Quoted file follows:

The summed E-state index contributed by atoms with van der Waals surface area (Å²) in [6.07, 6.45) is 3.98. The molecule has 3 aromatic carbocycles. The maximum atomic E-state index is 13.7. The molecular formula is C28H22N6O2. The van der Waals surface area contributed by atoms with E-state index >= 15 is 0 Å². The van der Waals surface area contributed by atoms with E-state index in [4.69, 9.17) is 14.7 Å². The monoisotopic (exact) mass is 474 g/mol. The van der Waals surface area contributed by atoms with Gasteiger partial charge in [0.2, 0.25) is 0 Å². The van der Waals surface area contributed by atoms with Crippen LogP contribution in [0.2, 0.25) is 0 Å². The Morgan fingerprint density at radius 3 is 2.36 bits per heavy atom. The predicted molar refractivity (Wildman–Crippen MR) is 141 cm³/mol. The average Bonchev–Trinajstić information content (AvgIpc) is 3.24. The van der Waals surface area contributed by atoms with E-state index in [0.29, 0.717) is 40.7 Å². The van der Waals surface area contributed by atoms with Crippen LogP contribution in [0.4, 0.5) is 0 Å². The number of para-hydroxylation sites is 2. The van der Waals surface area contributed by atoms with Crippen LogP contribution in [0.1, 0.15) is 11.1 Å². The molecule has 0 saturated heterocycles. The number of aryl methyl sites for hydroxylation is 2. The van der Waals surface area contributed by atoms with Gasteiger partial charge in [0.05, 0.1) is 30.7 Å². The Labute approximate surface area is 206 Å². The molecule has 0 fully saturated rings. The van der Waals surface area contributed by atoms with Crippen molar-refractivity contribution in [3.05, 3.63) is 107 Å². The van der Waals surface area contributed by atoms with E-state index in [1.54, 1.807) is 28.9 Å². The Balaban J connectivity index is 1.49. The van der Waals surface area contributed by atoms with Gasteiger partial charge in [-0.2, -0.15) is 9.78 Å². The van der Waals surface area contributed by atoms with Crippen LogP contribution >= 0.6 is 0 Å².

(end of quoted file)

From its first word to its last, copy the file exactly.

The summed E-state index contributed by atoms with van der Waals surface area (Å²) in [6.07, 6.45) is 3.98. The molecule has 3 aromatic carbocycles. The maximum atomic E-state index is 13.7. The molecular formula is C28H22N6O2. The van der Waals surface area contributed by atoms with E-state index >= 15 is 0 Å². The van der Waals surface area contributed by atoms with E-state index in [4.69, 9.17) is 14.7 Å². The monoisotopic (exact) mass is 474 g/mol. The van der Waals surface area contributed by atoms with Gasteiger partial charge in [0.2, 0.25) is 0 Å². The van der Waals surface area contributed by atoms with Crippen LogP contribution in [0.2, 0.25) is 0 Å². The Morgan fingerprint density at radius 3 is 2.36 bits per heavy atom. The predicted molar refractivity (Wildman–Crippen MR) is 141 cm³/mol. The average Bonchev–Trinajstić information content (AvgIpc) is 3.24. The van der Waals surface area contributed by atoms with E-state index in [0.29, 0.717) is 40.7 Å². The van der Waals surface area contributed by atoms with Crippen LogP contribution in [0.4, 0.5) is 0 Å². The number of para-hydroxylation sites is 2. The van der Waals surface area contributed by atoms with Crippen LogP contribution in [0.1, 0.15) is 11.1 Å². The molecule has 0 saturated heterocycles. The number of aryl methyl sites for hydroxylation is 2. The van der Waals surface area contributed by atoms with Gasteiger partial charge in [0.05, 0.1) is 30.7 Å². The Labute approximate surface area is 206 Å². The molecule has 0 fully saturated rings. The van der Waals surface area contributed by atoms with Crippen molar-refractivity contribution in [3.05, 3.63) is 107 Å². The van der Waals surface area contributed by atoms with E-state index in [1.54, 1.807) is 28.9 Å². The Balaban J connectivity index is 1.49. The van der Waals surface area contributed by atoms with Gasteiger partial charge in [-0.2, -0.15) is 9.78 Å². The van der Waals surface area contributed by atoms with Crippen LogP contribution >= 0.6 is 0 Å².